Next Monday, 22 October, the Prime Minister Scott Morrison will deliver a national apology to victims and survivors of institutional child sexual abuse at Parliament House in Canberra.
I welcome the Prime Minister’s apology to all who suffered child sexual abuse in institutions, and join with him in apologising to those abused in Anglican institutions. Many survivors bravely shared their stories through the Royal Commission. Anglican Church leaders, including myself, have apologised to hundreds of survivors around Australia, and have met with them personally when they requested us to do so. This is part of the Church’s repentance for its past failings that have inflicted pain and suffering.
The Brisbane Diocese has operated its own Interim Redress Scheme through which many who suffered child sexual abuse have received monetary payments and funding for counselling and psychological support. We continue to seek to deal fairly with personal injuries legal proceedings and have provided an alternative pathway to litigation. To date we have settled, or are in the process of dealing with, claims from around 270 people abused while in our care at our schools, parishes and children’s homes.
While some people who had good and positive experiences in our schools, parishes and homes may have trouble accepting that abuse occurred, there are numerous convictions in the courts and survivors’ testimony to the Royal Commission which lay bare the shameful extent of the abuse.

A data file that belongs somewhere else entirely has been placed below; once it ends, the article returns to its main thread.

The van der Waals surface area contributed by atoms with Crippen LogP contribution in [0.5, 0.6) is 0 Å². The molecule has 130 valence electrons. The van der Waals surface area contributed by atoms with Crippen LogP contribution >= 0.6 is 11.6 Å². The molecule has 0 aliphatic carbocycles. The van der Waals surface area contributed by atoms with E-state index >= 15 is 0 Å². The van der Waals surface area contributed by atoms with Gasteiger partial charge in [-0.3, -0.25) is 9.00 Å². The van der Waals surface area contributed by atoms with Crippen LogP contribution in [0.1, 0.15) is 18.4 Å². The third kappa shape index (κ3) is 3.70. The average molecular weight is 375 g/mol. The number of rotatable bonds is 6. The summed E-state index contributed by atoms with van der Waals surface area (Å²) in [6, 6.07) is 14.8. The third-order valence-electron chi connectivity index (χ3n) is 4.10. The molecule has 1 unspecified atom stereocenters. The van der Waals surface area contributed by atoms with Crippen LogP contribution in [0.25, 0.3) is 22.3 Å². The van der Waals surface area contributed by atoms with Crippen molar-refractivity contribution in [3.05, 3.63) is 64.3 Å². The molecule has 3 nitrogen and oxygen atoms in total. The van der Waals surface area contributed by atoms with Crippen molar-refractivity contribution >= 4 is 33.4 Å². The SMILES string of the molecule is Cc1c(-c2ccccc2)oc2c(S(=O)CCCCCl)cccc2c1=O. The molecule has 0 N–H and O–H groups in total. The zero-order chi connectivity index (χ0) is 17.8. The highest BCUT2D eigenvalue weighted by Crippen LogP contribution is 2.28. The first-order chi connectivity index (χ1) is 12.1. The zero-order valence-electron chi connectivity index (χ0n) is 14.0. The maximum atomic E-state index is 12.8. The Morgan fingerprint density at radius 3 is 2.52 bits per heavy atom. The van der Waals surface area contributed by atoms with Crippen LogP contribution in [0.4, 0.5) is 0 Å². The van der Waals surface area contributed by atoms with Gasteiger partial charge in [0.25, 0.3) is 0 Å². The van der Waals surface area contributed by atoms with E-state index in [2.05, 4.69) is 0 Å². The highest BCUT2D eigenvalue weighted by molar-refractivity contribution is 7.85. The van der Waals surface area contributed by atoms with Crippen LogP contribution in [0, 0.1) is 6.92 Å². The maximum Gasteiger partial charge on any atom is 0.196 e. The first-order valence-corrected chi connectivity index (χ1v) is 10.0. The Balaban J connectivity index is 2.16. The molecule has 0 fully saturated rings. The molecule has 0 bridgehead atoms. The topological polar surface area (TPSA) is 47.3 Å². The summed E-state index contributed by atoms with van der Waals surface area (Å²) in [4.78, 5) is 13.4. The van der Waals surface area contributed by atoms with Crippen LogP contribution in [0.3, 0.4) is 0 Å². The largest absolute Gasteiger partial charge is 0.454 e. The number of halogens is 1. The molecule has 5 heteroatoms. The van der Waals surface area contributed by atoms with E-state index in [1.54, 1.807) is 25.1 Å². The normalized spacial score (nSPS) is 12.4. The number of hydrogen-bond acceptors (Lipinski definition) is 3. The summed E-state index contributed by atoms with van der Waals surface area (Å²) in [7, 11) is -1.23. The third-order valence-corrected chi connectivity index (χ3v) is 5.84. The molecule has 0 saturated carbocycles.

The Anglican Church Southern Queensland will join the Commonwealth Government’s National Redress Scheme next month which will provide consistent redress to survivors, determined independently of the Church.
Across the Diocese this year we have marked the work of the Royal Commission in various ways, with memorial services acknowledging both the lives lost as a result of sexual abuse and the ongoing anguish of survivors. We have also developed liturgical resources to assist the members of the Church to reflect, understand and repent.
Many lessons have been learnt and many steps taken to ensure that all of our institutions will be safer for everyone, especially children. In addition we must never forget the pain and suffering caused by our past failings and be ever mindful of improving safety for all in the Church and those who access its schools, parishes and other agencies.
This Sunday, we are encouraging our parishes to mark the Prime Minister’s apology with appropriate prayers during their local services. Next Monday, the day of the Prime Minister’s apology, St John’s Cathedral will set aside a chapel for private prayer and reflection.
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